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CYBERCULTURE | POSTCARD FROM CYBERSPACE / DANIEL AKST

Tracking That Advertisers Can Count On

June 10, 1996|DANIEL AKST

Have you ever wondered who pays for all that great stuff you find out there on the World Wide Web? Or who will pay for it when the providers get tired of footing the bill?

The answer, so far, seems likely to be advertisers. Information providers on the Web are hoping that companies with goods and services to sell will pay for all the eyes drawn to a site by its attractive content. This model is well established in the world of print, where publications such as the L.A. Weekly and the Los Angeles Reader, as well as a good many trade magazines, charge readers nothing but make advertisers pay to reach those readers.

The big problem, though, has been figuring out the number and nature of the visitors to any given Web site. The traditional method, if you'll pardon the expression in this context, has been counting "hits," which is highly inaccurate. As measured by typical software, a hit is registered not just when you visit a given page, but for each of the graphics that comes through the line to your modem, for error messages and for other unrelated factors. In general, hit counts substantially overstate the amount of traffic coming to a Web page.

What's needed is not just more accurate counting, but some reliable third party to certify that the numbers are legitimate. Web sites, after all, have a financial incentive to exaggerate visitor counts when their ad revenue is at stake. Advertisers also want some standards in the measurement of Web visits; otherwise, comparing two sites would be like comparing inches and quarts.

Several young Internet firms have rushed in to meet these needs, and one of them was in the news recently when the Price Waterhouse accounting firm bought part of NetCount (http://www.netcount.com/), a provider of just such services. Hollywood-based NetCount is especially strong among entertainment-oriented Web sites. The company says its customers include a number of sites run by MCA, Warner Bros., the popular Time Warner Pathfinder site (http://pathfinder.com/) and the Nando Times (http://www.nando.net/), one of the best Web newspaper sites.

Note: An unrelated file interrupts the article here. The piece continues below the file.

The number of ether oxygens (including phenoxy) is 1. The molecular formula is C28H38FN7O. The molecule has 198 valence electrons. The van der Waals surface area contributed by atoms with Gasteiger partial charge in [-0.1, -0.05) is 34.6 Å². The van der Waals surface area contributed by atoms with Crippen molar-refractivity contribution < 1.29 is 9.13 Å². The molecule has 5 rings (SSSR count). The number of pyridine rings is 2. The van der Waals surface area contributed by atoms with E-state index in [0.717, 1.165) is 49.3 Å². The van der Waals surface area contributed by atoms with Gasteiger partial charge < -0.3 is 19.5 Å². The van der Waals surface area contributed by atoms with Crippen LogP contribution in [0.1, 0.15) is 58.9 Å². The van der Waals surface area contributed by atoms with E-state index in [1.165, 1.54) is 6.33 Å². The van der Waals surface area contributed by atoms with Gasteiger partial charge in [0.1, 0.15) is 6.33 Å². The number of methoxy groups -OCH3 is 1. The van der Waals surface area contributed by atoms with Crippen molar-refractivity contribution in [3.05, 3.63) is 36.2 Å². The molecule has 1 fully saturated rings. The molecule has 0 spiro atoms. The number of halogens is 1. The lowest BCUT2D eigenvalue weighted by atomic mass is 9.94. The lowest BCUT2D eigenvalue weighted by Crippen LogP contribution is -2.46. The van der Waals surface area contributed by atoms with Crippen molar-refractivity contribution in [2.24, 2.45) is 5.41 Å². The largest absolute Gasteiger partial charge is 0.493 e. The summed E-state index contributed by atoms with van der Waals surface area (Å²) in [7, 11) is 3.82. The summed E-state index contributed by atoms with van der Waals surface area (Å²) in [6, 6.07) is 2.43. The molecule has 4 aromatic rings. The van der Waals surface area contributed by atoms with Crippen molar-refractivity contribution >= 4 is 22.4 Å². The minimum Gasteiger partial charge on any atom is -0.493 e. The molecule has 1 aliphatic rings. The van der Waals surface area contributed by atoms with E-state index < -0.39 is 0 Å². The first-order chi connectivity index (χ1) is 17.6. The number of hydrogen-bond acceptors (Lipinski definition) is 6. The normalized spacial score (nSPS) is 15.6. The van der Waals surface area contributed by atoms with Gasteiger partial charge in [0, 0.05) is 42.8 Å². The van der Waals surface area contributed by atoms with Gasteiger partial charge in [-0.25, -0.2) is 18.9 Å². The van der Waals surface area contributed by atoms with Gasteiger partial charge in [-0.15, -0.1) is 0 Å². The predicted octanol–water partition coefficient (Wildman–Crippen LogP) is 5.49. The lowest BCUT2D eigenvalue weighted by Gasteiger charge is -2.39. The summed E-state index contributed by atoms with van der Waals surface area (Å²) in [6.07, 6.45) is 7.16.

Speaking of newspapers, the nonprofit Audit Bureau of Circulations, a creature of the newspaper industry, is moving into this field as well with a product called WebFacts, developed by a small firm called MarketArts. For a fee, the bureau plans to offer independent certification of Web counts just as it does newspaper circulation.

The issue of Web user data is so important that an advertising industry trade organization known as CASIE (Coalition for Advertising Supported Interactive Entertainment) has been established to define standards for third-party audience verification. CASIE is also supposed to define standards for information gathering that respects privacy. You can read all about CASIE and get a summary of its "Guiding Principles of Interactive Media Audience Measurement" at http://www.commercepark.com/AAAA/bc/

Meanwhile, the leader of the pack in this whole field is I/Pro (http://www.ipro.com/), based in San Francisco, which provides a variety of services for Web sites that want reliable data for themselves and their advertisers. I/Pro says its customers include such well-known Internet names as Netscape (http://home.netscape.com/), Yahoo (http://www.yahoo.com), ESPNet SportsZone (http://espnet.sportszone.com/) and USA Today (http://www.usatoday.com/).

Among other things, I/Pro offers I/Audit, which consists of third-party verification of Web site data. To avail itself of this service, a Web provider pays I/Pro a fee and receives special software that runs on the provider's Web server, gathering for I/Pro data about visits to the site. I/Pro analysts assess this information for anomalies and other problems and then, satisfied of its accuracy, provide it in a standard format.

But I/Pro can go much further. Usually, Web sites that don't require users to register can't tell for sure who you are when you access the site; all that is captured is the Internet Protocol number assigned to the server from which the access originated. Although these numbers sometimes refer to an individual's computer, they often serve a great many computers and so are of limited value. For instance, when I dial into the Internet from home, the IP number assigned to my machine is one of many issued to AT&T WorldNet, my Internet service provider.

That's where I/Pro comes in. Basically, it takes the quite limited data available about the users of a given Web site and matches them against a database of information about the organizations whose domains are reflected in that data. Thus, the report might tell you that 25% of the users accessing your Web site are from a particular region, institutional setting or even company.

It's noteworthy here that I/Pro is partly owned by Dun & Bradstreet Corp. (http://www.dnb.com/), the corporate information specialists; D&B also owns Nielsen Media Research (http://www.nielsen.com/), the TV ratings people, with whom I/Pro has an alliance.

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